Why Law Firms Need To Create Different Offers For Evolving Buyer Cycles

by Eria

One of the problems you may face as a lawyer is getting prospects to eliminate all other options available and select you to provide the legal services they are looking for.

Given this pressure, you may be tempted to try and get an immediate sale so that you then have the chance to ‘WOW’ them with your legal expertise and results that you can deliver.

The problem with this approach is that it tends to ignore buying cycles and means you are always in a ‘pitch and proposal’ mode, instead of being in the position where prospects have made their minds up already that they want you to be their lawyer.

There are 3 key factors that lawyers should be aware of when trying to get into a buyer’s mind?

  1. On average, it takes 7 touch points with a prospect before a sale is made;
  2. When prospects are looking for legal services, there are typical phases they go through before they make a purchase decision;
  3. Prospects need different content depending on the stage of the buying cycle they are in.

What does this mean for you as you look to get more clients to your legal firm?

First of all, it means you have to consider designing different engagement models and interactions with prospects to match whatever stage they are in within the buying cycle. A simple ‘contact us’ where you immediately list off what legal services you have or try and get a proposal out means you risk losing a prospect that simply needs to be directed to useful content that educates them on how they can solve their problems. I would argue that if you are sending proposals out to prospects after meeting them the very first time, then you have placed yourself in the unfortunate position of simply being just another provider of legal services.

This is where the design of a good sales funnel comes into play. If you can map out the various interactions you will have with prospects and, more importantly, the steps you want them to make at each interaction, then you can guide prospects to the ideal position where they have been informed enough to want to select you as their lawyer.

This does not mean you don’t respond to specific requests that don’t sit nicely in your interaction map, but id does mean you start to have a measurable and manageabe process to give prospects what they want, allow them to respond, and not try and sell services before you have gained their trust.

Secondly, matching content to the different stages of the buying cycle is something many lawyers don’t do, either because of a lack of time or expertise. A very simple way of doing this is as follows:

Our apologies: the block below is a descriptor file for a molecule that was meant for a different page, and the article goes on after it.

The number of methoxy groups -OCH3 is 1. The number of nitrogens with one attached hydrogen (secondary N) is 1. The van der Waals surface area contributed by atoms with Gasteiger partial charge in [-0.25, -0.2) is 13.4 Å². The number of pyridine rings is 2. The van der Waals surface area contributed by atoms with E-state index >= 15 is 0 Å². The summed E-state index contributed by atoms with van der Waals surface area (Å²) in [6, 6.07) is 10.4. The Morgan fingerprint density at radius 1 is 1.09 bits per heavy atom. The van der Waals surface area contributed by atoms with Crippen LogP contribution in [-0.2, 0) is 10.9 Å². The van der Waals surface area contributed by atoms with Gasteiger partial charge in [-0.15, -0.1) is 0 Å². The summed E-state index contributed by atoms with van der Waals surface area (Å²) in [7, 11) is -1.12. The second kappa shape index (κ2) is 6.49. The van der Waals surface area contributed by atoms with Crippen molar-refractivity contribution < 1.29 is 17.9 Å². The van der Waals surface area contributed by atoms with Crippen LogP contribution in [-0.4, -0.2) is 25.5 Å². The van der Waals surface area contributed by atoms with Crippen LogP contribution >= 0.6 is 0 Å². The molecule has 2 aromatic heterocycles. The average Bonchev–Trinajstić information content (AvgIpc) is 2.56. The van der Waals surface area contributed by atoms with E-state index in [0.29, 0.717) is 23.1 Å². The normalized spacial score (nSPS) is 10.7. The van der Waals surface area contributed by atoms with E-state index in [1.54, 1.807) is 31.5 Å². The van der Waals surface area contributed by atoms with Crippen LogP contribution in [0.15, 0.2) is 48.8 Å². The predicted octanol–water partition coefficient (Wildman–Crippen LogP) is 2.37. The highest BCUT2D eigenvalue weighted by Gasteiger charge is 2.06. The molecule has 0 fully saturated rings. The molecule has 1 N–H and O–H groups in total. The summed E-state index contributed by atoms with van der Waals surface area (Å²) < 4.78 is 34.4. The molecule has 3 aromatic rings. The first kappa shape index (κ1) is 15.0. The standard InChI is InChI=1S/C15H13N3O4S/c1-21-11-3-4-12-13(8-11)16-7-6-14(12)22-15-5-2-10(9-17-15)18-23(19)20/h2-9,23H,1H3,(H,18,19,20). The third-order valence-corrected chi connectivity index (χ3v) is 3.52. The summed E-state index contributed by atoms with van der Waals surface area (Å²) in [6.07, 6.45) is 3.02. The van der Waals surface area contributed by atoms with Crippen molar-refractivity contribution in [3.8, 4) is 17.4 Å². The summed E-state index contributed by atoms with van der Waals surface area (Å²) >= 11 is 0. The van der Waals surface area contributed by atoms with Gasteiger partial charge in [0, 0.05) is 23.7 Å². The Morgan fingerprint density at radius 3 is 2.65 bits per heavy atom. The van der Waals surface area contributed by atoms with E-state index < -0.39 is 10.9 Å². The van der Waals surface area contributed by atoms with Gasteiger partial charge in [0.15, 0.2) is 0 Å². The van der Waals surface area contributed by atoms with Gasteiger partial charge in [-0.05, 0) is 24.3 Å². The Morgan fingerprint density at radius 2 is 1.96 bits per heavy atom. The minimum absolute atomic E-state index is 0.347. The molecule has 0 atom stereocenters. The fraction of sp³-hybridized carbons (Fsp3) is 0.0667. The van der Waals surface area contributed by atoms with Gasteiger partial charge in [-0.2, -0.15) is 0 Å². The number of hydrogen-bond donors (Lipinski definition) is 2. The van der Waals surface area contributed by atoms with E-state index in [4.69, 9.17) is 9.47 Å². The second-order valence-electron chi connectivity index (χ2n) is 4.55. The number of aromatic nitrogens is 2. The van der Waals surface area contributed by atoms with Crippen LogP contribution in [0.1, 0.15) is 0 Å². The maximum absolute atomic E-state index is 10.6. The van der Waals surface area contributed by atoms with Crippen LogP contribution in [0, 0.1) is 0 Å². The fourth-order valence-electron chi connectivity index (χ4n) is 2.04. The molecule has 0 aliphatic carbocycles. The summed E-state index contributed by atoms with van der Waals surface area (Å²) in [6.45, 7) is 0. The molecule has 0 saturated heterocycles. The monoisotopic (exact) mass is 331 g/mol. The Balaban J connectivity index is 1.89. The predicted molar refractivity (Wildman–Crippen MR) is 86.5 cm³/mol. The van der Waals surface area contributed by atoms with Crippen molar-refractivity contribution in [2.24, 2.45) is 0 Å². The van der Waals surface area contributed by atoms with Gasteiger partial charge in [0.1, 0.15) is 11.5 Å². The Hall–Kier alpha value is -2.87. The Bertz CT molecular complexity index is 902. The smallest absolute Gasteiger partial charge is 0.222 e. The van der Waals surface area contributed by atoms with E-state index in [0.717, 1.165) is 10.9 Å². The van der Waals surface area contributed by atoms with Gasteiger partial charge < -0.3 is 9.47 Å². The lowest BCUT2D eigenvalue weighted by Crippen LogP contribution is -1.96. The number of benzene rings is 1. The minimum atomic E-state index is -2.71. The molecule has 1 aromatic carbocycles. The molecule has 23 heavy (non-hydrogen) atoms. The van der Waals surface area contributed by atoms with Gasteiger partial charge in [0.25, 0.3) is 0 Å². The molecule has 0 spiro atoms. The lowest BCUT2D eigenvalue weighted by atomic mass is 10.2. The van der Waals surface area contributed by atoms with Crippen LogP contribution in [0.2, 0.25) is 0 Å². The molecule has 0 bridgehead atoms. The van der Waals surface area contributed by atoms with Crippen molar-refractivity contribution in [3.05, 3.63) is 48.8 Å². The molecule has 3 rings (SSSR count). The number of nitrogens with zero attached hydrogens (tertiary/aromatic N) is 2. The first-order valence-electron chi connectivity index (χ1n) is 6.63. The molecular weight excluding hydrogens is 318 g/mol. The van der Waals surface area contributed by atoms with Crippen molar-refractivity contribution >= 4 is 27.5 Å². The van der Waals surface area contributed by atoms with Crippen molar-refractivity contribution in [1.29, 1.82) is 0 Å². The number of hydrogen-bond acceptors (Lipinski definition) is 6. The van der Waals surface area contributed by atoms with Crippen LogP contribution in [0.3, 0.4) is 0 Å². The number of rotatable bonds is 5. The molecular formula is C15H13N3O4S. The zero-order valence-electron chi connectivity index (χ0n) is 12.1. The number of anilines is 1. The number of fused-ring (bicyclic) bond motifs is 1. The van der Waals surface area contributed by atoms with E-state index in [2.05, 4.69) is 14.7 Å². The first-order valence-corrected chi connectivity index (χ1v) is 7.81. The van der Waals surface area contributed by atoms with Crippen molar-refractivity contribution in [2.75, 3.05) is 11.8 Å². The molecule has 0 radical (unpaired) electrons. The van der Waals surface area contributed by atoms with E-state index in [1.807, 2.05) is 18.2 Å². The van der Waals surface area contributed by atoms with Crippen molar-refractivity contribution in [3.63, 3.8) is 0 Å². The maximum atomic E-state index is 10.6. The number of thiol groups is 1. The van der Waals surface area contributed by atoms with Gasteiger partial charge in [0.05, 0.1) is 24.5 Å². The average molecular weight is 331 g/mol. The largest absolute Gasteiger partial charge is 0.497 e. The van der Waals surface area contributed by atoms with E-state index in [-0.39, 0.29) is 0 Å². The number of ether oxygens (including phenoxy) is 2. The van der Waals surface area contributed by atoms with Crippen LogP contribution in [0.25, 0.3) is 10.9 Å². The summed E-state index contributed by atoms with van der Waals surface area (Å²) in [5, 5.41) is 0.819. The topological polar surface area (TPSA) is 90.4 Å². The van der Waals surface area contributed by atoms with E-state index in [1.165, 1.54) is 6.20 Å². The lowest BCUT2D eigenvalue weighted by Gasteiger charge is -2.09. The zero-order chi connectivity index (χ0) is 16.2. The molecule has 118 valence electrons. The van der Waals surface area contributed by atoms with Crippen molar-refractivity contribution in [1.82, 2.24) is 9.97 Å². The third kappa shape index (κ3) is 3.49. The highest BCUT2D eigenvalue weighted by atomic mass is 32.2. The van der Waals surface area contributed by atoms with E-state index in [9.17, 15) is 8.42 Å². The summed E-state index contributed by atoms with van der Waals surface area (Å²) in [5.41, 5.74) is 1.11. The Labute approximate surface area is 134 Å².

1. Inventor looking to protect his IP but doesn’t know where to start: The first step might be to provide a free report entitled ‘The 5 Major IP Mistakes Inventors Make That Make Them Lose What They Have Developed';
  2. Inventor who now needs more information on how to solve IP protection problems: The report (and follow up communications) will have a call to action directing readers to a seminar or webinar entitled ‘The Specific Steps Inventors Should Take To Protect Their IP And Make Money’ and to further content on a blog or forum;
  3. Inventor who now needs to find out how their specific IP problems can be solved: The webinar (and follow up communications) will now invite prospects to self-select themselves to a free consulation in which you can find out more about their specific IP issues and give guidance on what they can do to get the specific end result they are looking for (without breaking any regulatory laws that govern the advice you can give non-clients);
  4. Inventor who now needs to make a final decision: Follow up communications directing the prospect to a further reports, videos, blog posts etc to support any specific proposals you have been asked to provide (which is much better at this stage of the relationship). If prospects follow you via any social media channels, these should be used to direct the prospects appropriately.

This, albeit simple, example is a much more powerful engagement model than simply trying to provide a proposal right at the start of a relationship with a prospect. Though it takes more time, and perhaps more effort, you need to think about the amount of time you have spent on proposals that led to nothing, simply because you did not differentiate yourself and often lost due to price.

The latter point is crucial – when prospects have nothing else to help them compare lawyers, their decision will be influenced by price. If they see what value you provide and what you have invested to gain their trust, then you will not have to keep dropping prices in order to compete.

The information that someone needs at the start of the buying cycle should not be the same they get when they are trying to make a final decision. Lawyers need to manage interactions with prospects so that latter’s experience as they get to a position when they can make informed choices is totally different and better than they would get from another lawyer.

Given the lack of trust people have of lawyers, this management of information provided to match decision-making and purchase cycles will be another driver that seperates out thoose lawyers that succeed and grow from those that stagnate or die.

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